Iceland’s best road trips

There’s no better way to explore Iceland than to hire a set of wheels and road-trip. Iceland's Rte 1 is affectionately known as the Ring Road.

This 832 miles (1340km) tarmac trail loops around the island, passing through verdant dales decked with waterfalls, glacier tongues dripping from ice caps, and velvety, moss-covered lava fields.

It’s supremely spectacular – but don’t forget to detour.

Use the Ring Road as your main artery and follow the veins as they splinter off into the wilderness. Here's what to expect when road-tripping around Iceland.

The Golden Circle & the Southwest

From black-sand Atlantic beaches, spouting geysers and glacier-fed waterfalls to brooding volcanoes and glittering ice caps, this remarkable region is waiting to awe you.

The beautiful Golden Circle and Southwest has many of Iceland’s most legendary natural wonders, and the further you go the better it gets.

The Golden Circle & the Southwest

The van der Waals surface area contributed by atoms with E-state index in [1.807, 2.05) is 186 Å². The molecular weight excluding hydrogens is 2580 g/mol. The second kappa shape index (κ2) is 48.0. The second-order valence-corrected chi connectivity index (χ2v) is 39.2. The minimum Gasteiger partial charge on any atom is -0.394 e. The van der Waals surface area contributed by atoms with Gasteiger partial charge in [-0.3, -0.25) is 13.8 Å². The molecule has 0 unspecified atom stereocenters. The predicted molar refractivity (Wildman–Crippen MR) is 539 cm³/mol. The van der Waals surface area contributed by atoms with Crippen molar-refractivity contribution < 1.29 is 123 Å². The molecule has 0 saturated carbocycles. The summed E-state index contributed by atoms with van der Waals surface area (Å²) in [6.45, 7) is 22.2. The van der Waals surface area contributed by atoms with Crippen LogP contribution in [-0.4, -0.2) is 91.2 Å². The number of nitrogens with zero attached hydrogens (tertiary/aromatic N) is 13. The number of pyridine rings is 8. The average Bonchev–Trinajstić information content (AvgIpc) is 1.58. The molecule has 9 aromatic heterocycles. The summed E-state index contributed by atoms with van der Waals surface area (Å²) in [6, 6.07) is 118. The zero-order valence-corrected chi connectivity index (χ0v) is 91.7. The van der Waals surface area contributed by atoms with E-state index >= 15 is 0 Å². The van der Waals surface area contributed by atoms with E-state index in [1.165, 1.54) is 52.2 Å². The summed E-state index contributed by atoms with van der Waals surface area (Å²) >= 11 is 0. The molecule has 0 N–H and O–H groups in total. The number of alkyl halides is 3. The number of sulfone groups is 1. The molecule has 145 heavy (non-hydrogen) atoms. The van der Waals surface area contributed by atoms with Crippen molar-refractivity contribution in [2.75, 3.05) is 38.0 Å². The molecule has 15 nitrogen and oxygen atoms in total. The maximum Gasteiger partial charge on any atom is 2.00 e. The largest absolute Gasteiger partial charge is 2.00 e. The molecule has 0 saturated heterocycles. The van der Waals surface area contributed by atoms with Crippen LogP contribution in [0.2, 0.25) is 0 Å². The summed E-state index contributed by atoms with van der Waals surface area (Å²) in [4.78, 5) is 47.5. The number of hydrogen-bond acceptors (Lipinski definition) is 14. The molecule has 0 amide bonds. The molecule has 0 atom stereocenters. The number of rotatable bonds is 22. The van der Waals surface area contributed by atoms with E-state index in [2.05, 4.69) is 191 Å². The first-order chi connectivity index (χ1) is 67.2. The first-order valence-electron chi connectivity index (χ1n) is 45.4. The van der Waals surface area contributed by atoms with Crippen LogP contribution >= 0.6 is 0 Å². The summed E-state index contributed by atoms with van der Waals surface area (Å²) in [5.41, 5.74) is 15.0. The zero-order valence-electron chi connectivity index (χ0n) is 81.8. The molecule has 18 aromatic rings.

Tourist faves such as Þingvellir, the former Icelandic parliament at the meeting of tectonic plates, are just beyond the capital. Churning seas lead to the Vestmannaeyjar archipelago.

Then, at the region’s far reaches, you’ll discover the powerful Hekla and Eyjafjallajökull volcanoes, the adventure bases of Skógar and Vík, and the hidden valleys of Þórsmörk and Landmannalaugar.

Southeast Iceland

The mighty Vatnajökull ice cap dominates the Southeast, its huge rivers of frozen ice pouring down steep-sided valleys toward the sea. Vistas are vast and otherworldly.

The 200km stretch of Ring Road from Kirkjubæjarklaustur to Höfn is mind-blowing, transporting you across stark deltas, past lost-looking farms, and alongside glaciers and ice-filled lagoons.

The only thing you won’t pass is a town – but there are properties offering brilliant activities, accommodations and meals (book well ahead, as beds here are in hot demand).

East Iceland

As far as you can get from Reykjavík, Iceland’s sparsely populated east doesn’t announce itself as loudly as other parts of the country, preferring subtle charms over big-ticket attractions.

Most travelers hit the accelerator and follow the Ring Road as it ploughs through the east, but they’re missing some gems by not lingering longer.

This is a region that rewards slow travel: prepare yourself for superb vistas as the road skirts mountain peaks, steep-sided fjords, black-sand beaches and broad valleys.

Stop to admire tiny fishing villages bathed in creativity, and to investigate ancient geology.